After nearly a week of concern over water quality, everything was back to normal for Sheridan residents Monday after a water main broke last Tuesday putting the town under first a boil order and then a health advisory.
The water main broke not far from the pump station near Poppleton Street on Tuesday morning, causing water pressure to drop all around town, said Sheridan Mayor Dean Derryberry.
The water line that broke fed the town’s entire water system, which meant when it broke the entire town was impacted, Derryberry said.
“There was a section of pipe that split for 21 feet,” he said. “Where it broke was before it hits any of the lateral mains. It couldn’t have happened in a worse spot. I mean, it shut the whole town down.”
If the break had happened in nearly any other spot, it could have been isolated without impacting the entire town, Derryberry said.
When the break was detected, town officials called Montana Department of Environmental Quality and the Madison County Emergency Services. Montana DEQ had the town issue a boil order immediately.
Once pressure is lost in a system, contaminants can be drawn in and impact the whole system, said Ralph Hamler, Madison County Sanitarian.
Any time a public water system is compromised, a boil order is issued while officials repair, flush and chlorinate the system to ensure all potential contamination is removed, Hamler said.
The town also called Allhands Excavation, a local company to help them fix the pipe, Derryberry said. The system was repressurized on Tuesday night.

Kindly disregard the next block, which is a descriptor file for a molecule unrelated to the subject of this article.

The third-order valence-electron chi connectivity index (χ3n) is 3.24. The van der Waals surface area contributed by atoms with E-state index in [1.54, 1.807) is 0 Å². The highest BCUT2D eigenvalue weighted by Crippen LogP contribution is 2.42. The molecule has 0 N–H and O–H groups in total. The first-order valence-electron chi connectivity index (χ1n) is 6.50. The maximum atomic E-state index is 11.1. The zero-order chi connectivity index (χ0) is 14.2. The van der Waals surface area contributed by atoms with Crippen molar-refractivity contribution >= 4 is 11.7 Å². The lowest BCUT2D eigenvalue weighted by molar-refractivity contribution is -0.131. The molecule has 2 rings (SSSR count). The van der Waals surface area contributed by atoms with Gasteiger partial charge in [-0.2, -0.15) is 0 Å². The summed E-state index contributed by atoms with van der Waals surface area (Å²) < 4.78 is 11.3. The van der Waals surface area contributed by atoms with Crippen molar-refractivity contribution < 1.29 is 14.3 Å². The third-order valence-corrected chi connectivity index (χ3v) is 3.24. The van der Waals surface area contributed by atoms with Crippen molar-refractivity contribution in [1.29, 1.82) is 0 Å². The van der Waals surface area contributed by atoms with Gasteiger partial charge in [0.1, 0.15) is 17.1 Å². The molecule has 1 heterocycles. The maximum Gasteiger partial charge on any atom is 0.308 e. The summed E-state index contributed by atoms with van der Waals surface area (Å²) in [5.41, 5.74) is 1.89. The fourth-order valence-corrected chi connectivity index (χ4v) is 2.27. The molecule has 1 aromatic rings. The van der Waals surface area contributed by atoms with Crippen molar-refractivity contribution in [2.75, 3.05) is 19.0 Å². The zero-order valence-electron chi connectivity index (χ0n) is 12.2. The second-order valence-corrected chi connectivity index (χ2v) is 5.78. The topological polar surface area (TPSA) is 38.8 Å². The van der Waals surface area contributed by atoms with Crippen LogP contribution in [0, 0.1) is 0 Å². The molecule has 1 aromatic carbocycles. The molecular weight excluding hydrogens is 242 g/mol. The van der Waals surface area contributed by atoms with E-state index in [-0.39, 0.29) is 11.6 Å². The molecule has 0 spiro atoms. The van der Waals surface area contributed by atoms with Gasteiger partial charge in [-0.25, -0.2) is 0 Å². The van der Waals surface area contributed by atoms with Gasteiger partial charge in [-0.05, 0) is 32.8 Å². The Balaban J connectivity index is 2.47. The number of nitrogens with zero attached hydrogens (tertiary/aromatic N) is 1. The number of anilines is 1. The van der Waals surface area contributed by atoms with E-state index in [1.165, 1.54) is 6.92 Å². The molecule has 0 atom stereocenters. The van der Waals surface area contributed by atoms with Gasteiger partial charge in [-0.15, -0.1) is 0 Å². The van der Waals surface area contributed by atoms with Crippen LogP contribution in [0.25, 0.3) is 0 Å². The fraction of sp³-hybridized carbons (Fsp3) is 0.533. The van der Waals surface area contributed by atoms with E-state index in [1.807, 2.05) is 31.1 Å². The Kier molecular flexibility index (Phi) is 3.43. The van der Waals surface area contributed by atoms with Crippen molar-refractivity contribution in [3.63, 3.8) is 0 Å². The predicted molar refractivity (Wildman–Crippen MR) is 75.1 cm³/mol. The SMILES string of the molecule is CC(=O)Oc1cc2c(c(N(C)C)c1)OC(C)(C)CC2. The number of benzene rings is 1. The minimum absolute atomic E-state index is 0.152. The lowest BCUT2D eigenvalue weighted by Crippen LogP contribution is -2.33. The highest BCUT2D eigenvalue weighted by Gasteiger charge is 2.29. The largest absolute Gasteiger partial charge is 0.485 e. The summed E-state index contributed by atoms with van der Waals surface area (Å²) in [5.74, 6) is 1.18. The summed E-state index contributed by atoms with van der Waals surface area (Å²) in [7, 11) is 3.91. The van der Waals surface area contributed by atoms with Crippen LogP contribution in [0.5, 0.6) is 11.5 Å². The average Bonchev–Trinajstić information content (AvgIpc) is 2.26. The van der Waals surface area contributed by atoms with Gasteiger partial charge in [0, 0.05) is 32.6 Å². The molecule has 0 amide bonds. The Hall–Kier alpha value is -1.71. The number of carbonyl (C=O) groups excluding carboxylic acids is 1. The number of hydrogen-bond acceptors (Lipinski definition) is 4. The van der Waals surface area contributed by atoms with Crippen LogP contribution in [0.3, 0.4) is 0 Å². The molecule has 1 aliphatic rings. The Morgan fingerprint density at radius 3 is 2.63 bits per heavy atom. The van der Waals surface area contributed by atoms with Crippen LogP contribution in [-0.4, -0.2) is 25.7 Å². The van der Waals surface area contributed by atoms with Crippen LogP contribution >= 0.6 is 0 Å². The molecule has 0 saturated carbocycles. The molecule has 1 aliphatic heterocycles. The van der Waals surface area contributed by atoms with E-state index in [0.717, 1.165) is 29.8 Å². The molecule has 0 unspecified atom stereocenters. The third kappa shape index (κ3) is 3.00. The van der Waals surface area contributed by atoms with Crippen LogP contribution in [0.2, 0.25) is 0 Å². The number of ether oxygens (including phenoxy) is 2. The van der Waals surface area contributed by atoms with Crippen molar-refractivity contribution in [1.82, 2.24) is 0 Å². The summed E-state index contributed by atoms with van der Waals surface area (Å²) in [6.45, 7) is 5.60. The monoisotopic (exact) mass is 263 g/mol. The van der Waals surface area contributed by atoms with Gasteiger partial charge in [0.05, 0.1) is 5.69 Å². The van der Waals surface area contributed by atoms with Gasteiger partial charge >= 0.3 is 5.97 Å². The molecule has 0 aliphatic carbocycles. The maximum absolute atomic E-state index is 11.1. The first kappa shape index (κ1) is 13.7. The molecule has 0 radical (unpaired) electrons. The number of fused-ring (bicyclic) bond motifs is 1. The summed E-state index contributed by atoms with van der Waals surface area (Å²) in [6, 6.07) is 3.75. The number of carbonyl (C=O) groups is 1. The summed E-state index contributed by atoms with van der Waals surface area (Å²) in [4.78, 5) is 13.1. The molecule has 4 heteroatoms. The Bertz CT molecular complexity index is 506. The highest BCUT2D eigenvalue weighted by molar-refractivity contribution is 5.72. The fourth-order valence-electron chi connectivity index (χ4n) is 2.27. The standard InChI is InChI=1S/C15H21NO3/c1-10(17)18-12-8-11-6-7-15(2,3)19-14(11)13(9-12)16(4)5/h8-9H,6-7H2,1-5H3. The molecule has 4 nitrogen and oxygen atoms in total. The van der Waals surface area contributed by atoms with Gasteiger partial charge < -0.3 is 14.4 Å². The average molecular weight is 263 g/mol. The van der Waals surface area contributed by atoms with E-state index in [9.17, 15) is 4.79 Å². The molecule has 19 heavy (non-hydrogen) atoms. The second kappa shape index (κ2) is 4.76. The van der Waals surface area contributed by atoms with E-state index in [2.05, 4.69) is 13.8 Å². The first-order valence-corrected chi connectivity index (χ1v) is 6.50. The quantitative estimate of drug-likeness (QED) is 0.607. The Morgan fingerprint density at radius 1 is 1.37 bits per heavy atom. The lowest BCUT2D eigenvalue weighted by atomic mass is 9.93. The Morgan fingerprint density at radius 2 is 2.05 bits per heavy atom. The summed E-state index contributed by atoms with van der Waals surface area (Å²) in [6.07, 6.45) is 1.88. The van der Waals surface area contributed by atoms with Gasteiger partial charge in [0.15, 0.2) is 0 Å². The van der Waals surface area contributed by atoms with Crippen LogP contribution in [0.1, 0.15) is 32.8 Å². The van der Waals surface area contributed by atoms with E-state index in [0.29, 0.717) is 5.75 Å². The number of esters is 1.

As a result of the break and subsequent boil order, Sheridan school children were sent home at noon last Tuesday.
The county did a reverse 911 call process to notify the residents of Sheridan of the boil order, Derryberry said.
The boil order was in effect for about 24 hours while the town flushed and chlorinated the system and then began the process of testing. The health advisory followed the boil order and was in place through the weekend, he said.
Ted Woirhaye was the incident commander for the situation with the Sheridan Volunteer Fire Department.
Tuesday night firefighters brought potable water to people around town to allow them to flush toilets, Woirhaye said.
Water was also made available to residents at town hall, Derryberry said.
A couple of firemen visited elderly residents and shut-ins to make sure they knew of the boil order, he said.
Some early feedback Derryberry is hearing was that not everyone received notices through the reverse 911 system.
Throughout the incident, the town and county made three reverse 911 calls in an effort to keep residents apprised of the situation. Some people are saying they didn’t receive any calls, he said.
Other than that, Derryberry thought the whole situation was handled well. The leak is fixed and everything with the water system is now back to normal.
In other town news, Sheridan town commissioners voted to install Nick Paritz as the new town commissioner to fill in the spot vacated by Todd Young, who moved away last month.
Paritz was the only resident who expressed interest in filling Young’s position, Derryberry said.